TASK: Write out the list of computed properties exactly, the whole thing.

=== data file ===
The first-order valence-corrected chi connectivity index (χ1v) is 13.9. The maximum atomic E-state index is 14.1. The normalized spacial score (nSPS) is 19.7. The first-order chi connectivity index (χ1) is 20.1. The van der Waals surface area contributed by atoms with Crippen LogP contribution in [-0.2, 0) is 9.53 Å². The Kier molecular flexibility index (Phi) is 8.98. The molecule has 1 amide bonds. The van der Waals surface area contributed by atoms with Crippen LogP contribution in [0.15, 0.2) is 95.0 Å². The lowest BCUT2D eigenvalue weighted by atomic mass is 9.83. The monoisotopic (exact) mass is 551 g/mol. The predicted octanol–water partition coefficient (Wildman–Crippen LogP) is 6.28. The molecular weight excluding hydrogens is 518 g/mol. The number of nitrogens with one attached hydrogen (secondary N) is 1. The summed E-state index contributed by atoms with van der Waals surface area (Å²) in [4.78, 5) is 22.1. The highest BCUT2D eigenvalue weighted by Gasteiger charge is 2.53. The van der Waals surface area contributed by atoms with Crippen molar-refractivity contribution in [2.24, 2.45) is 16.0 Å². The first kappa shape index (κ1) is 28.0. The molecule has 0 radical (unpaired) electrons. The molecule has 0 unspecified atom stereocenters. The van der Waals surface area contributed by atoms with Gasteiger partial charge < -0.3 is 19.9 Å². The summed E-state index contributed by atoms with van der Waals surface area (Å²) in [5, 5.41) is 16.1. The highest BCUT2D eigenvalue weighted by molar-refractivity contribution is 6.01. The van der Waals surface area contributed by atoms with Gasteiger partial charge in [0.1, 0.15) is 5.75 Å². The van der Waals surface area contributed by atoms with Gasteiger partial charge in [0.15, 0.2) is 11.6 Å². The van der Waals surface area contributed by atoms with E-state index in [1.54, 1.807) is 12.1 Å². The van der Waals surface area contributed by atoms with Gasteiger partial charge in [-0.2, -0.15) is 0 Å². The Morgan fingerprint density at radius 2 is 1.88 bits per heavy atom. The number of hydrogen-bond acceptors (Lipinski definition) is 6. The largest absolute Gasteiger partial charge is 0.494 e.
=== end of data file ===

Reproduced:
The first-order valence-corrected chi connectivity index (χ1v) is 13.9. The maximum atomic E-state index is 14.1. The normalized spacial score (nSPS) is 19.7. The first-order chi connectivity index (χ1) is 20.1. The van der Waals surface area contributed by atoms with Crippen LogP contribution in [-0.2, 0) is 9.53 Å². The Kier molecular flexibility index (Phi) is 8.98. The molecule has 1 amide bonds. The van der Waals surface area contributed by atoms with Crippen LogP contribution in [0.15, 0.2) is 95.0 Å². The lowest BCUT2D eigenvalue weighted by atomic mass is 9.83. The monoisotopic (exact) mass is 551 g/mol. The predicted octanol–water partition coefficient (Wildman–Crippen LogP) is 6.28. The molecular weight excluding hydrogens is 518 g/mol. The number of nitrogens with one attached hydrogen (secondary N) is 1. The summed E-state index contributed by atoms with van der Waals surface area (Å²) in [4.78, 5) is 22.1. The highest BCUT2D eigenvalue weighted by Gasteiger charge is 2.53. The van der Waals surface area contributed by atoms with Crippen molar-refractivity contribution in [2.24, 2.45) is 16.0 Å². The first kappa shape index (κ1) is 28.0. The molecule has 0 radical (unpaired) electrons. The molecule has 0 unspecified atom stereocenters. The van der Waals surface area contributed by atoms with Gasteiger partial charge < -0.3 is 19.9 Å². The summed E-state index contributed by atoms with van der Waals surface area (Å²) in [5, 5.41) is 16.1. The highest BCUT2D eigenvalue weighted by molar-refractivity contribution is 6.01. The van der Waals surface area contributed by atoms with Gasteiger partial charge in [0.1, 0.15) is 5.75 Å². The van der Waals surface area contributed by atoms with Gasteiger partial charge in [0.15, 0.2) is 11.6 Å². The van der Waals surface area contributed by atoms with E-state index in [1.54, 1.807) is 12.1 Å². The van der Waals surface area contributed by atoms with Gasteiger partial charge in [-0.2, -0.15) is 0 Å². The Morgan fingerprint density at radius 2 is 1.88 bits per heavy atom. The number of hydrogen-bond acceptors (Lipinski definition) is 6. The largest absolute Gasteiger partial charge is 0.494 e.